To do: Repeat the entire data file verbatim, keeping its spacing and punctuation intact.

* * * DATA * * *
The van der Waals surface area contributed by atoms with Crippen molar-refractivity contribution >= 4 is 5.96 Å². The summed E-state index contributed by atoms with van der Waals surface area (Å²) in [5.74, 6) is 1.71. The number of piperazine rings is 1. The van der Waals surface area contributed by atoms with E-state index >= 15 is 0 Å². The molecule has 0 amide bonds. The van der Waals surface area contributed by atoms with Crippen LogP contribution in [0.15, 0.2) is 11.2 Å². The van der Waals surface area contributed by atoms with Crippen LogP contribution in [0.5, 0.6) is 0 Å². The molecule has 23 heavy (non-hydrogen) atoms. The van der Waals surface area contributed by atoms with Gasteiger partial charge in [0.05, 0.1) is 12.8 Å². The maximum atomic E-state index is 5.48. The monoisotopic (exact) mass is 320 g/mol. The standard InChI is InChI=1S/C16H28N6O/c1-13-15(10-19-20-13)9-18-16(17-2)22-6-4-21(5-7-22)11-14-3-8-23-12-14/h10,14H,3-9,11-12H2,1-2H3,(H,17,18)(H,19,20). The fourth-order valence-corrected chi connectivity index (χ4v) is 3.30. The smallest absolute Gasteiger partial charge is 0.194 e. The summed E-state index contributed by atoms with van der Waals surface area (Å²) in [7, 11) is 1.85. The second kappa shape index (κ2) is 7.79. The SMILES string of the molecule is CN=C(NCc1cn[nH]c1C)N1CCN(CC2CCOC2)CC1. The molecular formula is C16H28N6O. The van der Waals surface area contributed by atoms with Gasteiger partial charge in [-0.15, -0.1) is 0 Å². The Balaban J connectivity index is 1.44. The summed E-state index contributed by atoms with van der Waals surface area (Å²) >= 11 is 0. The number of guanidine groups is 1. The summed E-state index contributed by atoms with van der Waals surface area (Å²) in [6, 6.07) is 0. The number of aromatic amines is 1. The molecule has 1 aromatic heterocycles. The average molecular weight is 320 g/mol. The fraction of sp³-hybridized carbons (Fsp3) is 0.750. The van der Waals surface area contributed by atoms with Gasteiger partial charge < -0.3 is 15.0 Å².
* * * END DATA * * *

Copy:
The van der Waals surface area contributed by atoms with Crippen molar-refractivity contribution >= 4 is 5.96 Å². The summed E-state index contributed by atoms with van der Waals surface area (Å²) in [5.74, 6) is 1.71. The number of piperazine rings is 1. The van der Waals surface area contributed by atoms with E-state index >= 15 is 0 Å². The molecule has 0 amide bonds. The van der Waals surface area contributed by atoms with Crippen LogP contribution in [0.15, 0.2) is 11.2 Å². The van der Waals surface area contributed by atoms with Crippen LogP contribution in [0.5, 0.6) is 0 Å². The molecule has 23 heavy (non-hydrogen) atoms. The van der Waals surface area contributed by atoms with Gasteiger partial charge in [0.05, 0.1) is 12.8 Å². The maximum atomic E-state index is 5.48. The monoisotopic (exact) mass is 320 g/mol. The standard InChI is InChI=1S/C16H28N6O/c1-13-15(10-19-20-13)9-18-16(17-2)22-6-4-21(5-7-22)11-14-3-8-23-12-14/h10,14H,3-9,11-12H2,1-2H3,(H,17,18)(H,19,20). The fourth-order valence-corrected chi connectivity index (χ4v) is 3.30. The smallest absolute Gasteiger partial charge is 0.194 e. The summed E-state index contributed by atoms with van der Waals surface area (Å²) in [7, 11) is 1.85. The second kappa shape index (κ2) is 7.79. The SMILES string of the molecule is CN=C(NCc1cn[nH]c1C)N1CCN(CC2CCOC2)CC1. The molecular formula is C16H28N6O. The van der Waals surface area contributed by atoms with Gasteiger partial charge in [-0.15, -0.1) is 0 Å². The Balaban J connectivity index is 1.44. The summed E-state index contributed by atoms with van der Waals surface area (Å²) >= 11 is 0. The number of guanidine groups is 1. The summed E-state index contributed by atoms with van der Waals surface area (Å²) in [6, 6.07) is 0. The number of aromatic amines is 1. The molecule has 1 aromatic heterocycles. The average molecular weight is 320 g/mol. The fraction of sp³-hybridized carbons (Fsp3) is 0.750. The van der Waals surface area contributed by atoms with Gasteiger partial charge < -0.3 is 15.0 Å².